I am lucky. I know this to be true. I grew up on family hikes to Devil’s Courtyard and Craggy Gardens and Wayah Bald, on wild rides down Sliding Rock—a 60' natural rock slide that ends in a deep pool—on rock climbing in one of the country’s first designated wilderness areas—the Shining Rock Wilderness. These places are as much a part of my childhood as my little brother laying down on the floor, poufing out his stomach, and yelling, “Hey, look, here’s Mount Mitchell!” Mount Mitchell being, well, the highest peak east of the Mississippi. And my brother, well, having a special talent. These places—Craggy Gardens, Devil’s Courtyard, Shining Rock—they are family.

And then I moved to Alaska, where I’ve been surrounded by wilderness—some designated and thus protected to varying degrees of success, some not designated but de facto wilderness because of how few people live here. We Alaskans have been lucky that way for a long, long time. But that’s changing, has been, my whole life here, and more and more I see how tenuous even those places designated wilderness hang on to the essential characteristics that make them what I, as a human and as a writer, need.

Two places in Alaska that are touchstones for me—family for me—have shown me this tenuousness: northwestern Prince William Sound, which has been a wilderness study area for decades but has not, it turns out, been managed as wilderness; and Denali National Park, where the iconic top predator, wolves, are decimated along the NE boundary on state lands. We draw lines, but for wolves those lands are part of their territory, the natural topography of their continuous territory. And then, of course, overlaid on all the other pressures human society puts on wild places is climate change.
 
As a writer, I owe it all to natural places, the birth of all my best ideas, images, stories. And Alaska’s wild places fuel my writing endlessly. In the wild, I enter into a conversation that’s always going on but is usually drowned out by my busy, noisy, human-centered life. I enter that wild conversation and am ignited, and new insights and images appear, and everything makes sense.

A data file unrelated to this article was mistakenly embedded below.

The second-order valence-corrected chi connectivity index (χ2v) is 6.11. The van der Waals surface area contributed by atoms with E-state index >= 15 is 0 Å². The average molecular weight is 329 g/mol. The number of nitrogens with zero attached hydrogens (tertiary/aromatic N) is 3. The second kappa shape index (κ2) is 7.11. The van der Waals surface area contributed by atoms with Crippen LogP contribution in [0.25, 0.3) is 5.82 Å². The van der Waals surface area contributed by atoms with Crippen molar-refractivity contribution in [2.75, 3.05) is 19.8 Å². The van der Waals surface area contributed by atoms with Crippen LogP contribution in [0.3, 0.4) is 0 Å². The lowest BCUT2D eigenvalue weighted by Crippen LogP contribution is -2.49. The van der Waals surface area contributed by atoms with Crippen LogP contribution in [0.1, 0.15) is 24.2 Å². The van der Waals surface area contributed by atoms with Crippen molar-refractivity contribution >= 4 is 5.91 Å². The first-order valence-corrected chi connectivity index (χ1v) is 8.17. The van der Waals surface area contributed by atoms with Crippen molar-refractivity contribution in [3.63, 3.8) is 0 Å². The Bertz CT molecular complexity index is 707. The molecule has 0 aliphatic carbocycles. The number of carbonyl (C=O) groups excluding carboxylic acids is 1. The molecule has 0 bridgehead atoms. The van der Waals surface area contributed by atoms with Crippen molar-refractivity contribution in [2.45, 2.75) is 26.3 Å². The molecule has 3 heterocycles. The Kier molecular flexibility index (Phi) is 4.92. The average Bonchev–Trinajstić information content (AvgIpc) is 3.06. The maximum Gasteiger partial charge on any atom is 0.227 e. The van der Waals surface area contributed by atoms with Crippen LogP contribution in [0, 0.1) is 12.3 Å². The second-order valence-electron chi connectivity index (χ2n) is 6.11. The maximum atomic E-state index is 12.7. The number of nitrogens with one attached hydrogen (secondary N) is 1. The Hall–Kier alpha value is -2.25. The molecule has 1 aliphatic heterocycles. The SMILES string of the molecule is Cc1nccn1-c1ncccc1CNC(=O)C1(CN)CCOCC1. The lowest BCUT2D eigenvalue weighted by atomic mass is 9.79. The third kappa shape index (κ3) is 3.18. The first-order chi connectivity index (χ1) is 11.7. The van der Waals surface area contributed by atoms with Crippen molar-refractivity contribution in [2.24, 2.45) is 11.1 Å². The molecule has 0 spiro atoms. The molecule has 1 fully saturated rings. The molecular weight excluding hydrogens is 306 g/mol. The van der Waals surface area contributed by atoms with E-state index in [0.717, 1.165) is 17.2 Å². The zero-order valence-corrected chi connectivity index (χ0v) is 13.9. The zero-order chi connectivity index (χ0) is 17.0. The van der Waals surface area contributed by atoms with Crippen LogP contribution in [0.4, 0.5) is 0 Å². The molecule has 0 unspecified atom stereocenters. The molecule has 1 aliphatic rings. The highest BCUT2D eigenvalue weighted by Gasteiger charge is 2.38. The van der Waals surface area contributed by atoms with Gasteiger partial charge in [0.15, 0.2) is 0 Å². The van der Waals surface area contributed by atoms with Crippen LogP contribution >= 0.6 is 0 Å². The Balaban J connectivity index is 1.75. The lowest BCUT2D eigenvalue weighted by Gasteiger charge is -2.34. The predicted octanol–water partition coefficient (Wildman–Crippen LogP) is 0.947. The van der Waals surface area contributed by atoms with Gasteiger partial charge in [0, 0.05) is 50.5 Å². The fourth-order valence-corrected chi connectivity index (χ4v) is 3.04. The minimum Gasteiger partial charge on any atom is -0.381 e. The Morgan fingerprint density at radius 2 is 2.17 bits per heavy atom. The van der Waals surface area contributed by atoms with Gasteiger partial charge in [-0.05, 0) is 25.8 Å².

Making sense – my senses, all alert and awake—in that I find what’s real. And there are rare moments when I feel, as Mary Austin wrote about her experiences in the desert southwest, a “flash of mutual awareness,” when there is some apparent reciprocity between me and an oystercatcher, a wind-sculpted hemlock, a rock outcropping.

When I do my job right, I’m able to capture some small part of that conversation, that reciprocity, in words. That’s why, in The Heart of the Sound, I wrote short prose pieces in between the main chapters. In one, I’m boating back in pouring rain and heavy seas, wanting only to get home, when a Steller's sea lion pops up in front of our Zodiak, tosses a salmon into the air, catches it in its pink mouth, gives me a look, then arcs beneath the seas, home. These are moments of insight, reciprocity, shared conversation—and they are my attempts to give voice to the more-than-human world.


                             

                                       Polychrome Pass, Denali National Park, Alaska.

You know what they say about visiting wilderness: Take only pictures, leave only footprints. But I always take with me so much more. Not just my scribbles in my write-in-the-rain pad, but a host of experiential knowledge that carries on in my work, a subterranean river of knowing, that conversation reverberating in every experience I have after.

I’ll end with a quote from the late, great, Peter Matthiessen, from The Snow Leopard, which speaks to reciprocity: “The sun is round. I ring with life, and the mountains ring, and when I can hear it, there is a ringing that we share.”